I love the scene in Great Balls of Fire! where Dennis Quaid, playing Jerry Lee Lewis, lights his piano on fire after performing with the symbolic, "Follow that!" Well, Honda should have watched that film. The eighth-generation Civic that debuted in 2006 -- all sleek and high-tech -- proved a tough act to follow...too tough in-fact for itself as the ninth-gen was pilloried in the press for its loud interior, wedgy body, disconnected steering, and video arcade dashboard. Let me introduce the next act.
The all-new 10th-generation hearkens back to the 2006 Civic, especially in upscale Touring trim. Styling resembles the Crosstour, but is a class-act, starting with a wide chrome bar grille, LED headlamps, aggressive lower facia, and sculpted hood. Bodysides are pressed with strong wheel arches, chiseled bodysides and near-fastback roofline. Around back, LED taillamps look like futuristic bat wings. It's all positively upscale, missing only a new grille to charade Acura showrooms.
By measuring tape, the wheelbase is 1.2 inches longer, which all goes to roomier rear quarters. It's comfortable back there with heated seats, but real cheer rises up front. Soft-touch surfaces, titanium expanses on the dash/doors, and layered effect are pretty fancy. Replacing the two-tier instrument cluster is a large flatscreen display focused on a tachometer encircling a digital speedometer. The center stack contains a floating touchscreen and dual-zone automatic climate control. Heated leather seats, thick leather-wrapped steering wheel, rain-sensing wipers, sunroof, and large center console with USBs add luxury.
I still wish for proper volume and tuning knobs, but the screen scrolls like an iPad and the swipe-sensitive volume control on the steering wheel is cool. Honda has struggled to develop an intuitive infotainment system for years, and while this one is not stellar, it's livable. Honda offers Apple CarPlay and Android Auto compatibility to sweeten the deal.
Moving this comfy carriage is a choice of two all-new powertrains. Base models come with a 158 horsepower 2.0-liter four-cylinder engine that delivers 31/41-MPG city/hwy, but that's not what we got. Our upscale Touring edition came with a turbocharged 1.5-liter four-cylinder engine that churns out 174 horsepower and increases fuel economy to 31/42-MPG city/hwy. Unfortunately, both engines pair with noisy continuously-variable transmissions that do little to elicit the best from either engine. The turbo deserves better.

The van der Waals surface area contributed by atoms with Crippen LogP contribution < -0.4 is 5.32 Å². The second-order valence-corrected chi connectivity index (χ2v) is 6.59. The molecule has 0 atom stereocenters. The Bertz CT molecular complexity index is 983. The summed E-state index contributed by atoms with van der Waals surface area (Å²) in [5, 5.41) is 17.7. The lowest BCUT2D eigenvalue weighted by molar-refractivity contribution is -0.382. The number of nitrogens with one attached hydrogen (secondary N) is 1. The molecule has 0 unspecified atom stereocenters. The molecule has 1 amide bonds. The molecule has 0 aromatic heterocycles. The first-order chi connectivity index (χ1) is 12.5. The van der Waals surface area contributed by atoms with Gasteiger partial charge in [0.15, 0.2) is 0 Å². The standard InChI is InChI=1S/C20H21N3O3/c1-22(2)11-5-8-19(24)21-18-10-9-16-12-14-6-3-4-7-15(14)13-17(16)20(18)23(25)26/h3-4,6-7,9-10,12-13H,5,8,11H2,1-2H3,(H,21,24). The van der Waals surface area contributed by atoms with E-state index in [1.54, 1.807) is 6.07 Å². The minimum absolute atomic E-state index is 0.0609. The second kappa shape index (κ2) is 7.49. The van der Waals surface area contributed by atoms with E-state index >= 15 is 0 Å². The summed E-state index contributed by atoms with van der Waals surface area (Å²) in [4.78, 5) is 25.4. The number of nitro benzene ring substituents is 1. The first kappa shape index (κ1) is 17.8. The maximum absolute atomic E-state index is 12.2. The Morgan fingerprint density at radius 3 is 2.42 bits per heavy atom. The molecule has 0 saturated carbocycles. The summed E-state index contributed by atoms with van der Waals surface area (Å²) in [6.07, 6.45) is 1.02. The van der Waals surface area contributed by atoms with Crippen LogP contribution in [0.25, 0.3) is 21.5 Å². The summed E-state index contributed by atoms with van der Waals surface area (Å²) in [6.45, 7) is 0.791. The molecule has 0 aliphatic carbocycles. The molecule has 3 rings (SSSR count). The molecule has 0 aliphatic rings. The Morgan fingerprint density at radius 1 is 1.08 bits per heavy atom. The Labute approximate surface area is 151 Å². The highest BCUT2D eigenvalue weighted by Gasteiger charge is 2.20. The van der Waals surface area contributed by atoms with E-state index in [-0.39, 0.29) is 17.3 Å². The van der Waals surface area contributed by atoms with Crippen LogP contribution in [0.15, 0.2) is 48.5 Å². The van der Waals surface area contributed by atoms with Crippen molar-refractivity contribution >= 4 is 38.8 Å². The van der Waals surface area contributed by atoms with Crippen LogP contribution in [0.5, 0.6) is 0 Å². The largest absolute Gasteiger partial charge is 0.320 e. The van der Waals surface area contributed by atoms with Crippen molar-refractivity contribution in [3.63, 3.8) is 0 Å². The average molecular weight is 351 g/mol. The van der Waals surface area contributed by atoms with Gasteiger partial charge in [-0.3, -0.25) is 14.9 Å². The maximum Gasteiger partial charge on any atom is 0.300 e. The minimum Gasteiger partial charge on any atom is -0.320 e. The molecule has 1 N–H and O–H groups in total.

Increased length and width pay off in handling as the car feels more stable in all directions. Independent front and rear suspensions, tuned for a firm ride, rumble over bumps without the shakes or quakes. It's still a front-drive economy car, so it won't devour corners like an Acura NSX, but there's enough athleticism to delight daddies driving kids to and fro.
Safety was a high priority in the Civic's development. It starts with a new body structure that enables an IIHS Top Safety Pick+ crash rating. That's excellent for any car and stellar for a compact. Civic is also available with a suite of crash-avoidance technology to keep the body from being dented. Collision Mitigation Braking, Lane Keeping Assist, and Road Departure Warning work alongside Adaptive Cruise Control with Low-Speed Follow to avoid unspeakable horrors.
Honda's all-new 2016 Civic earns the right to torch its own piano and leave competitors feeling the heat. It's a more substantial car with untold luxuries -- a car you'd be proud to own despite a $18,640 base price. All in, our Touring model came to $29,086, putting it against the Chevy Cruze, Ford Focus, Dodge Dart, Hyundai Elantra, VW Jetta, Kia Forte, and Buick Verano.
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2016 Honda Civic Touring
- Five-passenger, fwd sedan
- Powertrain: 174hp 1.5-liter Turbo-4, CVT
- Suspension f/r: Ind/Ind
- Wheels f/r: 17-inch/17-inch alloy
- Brakes f/r: disc/disc
- Must-have features: Style, Efficiency
- Fuel economy: 31/42 mpg city/hwy
- Assembly: Alliston, ON & Greensburg, IN
- Base/as-tested price: $18,640/29,086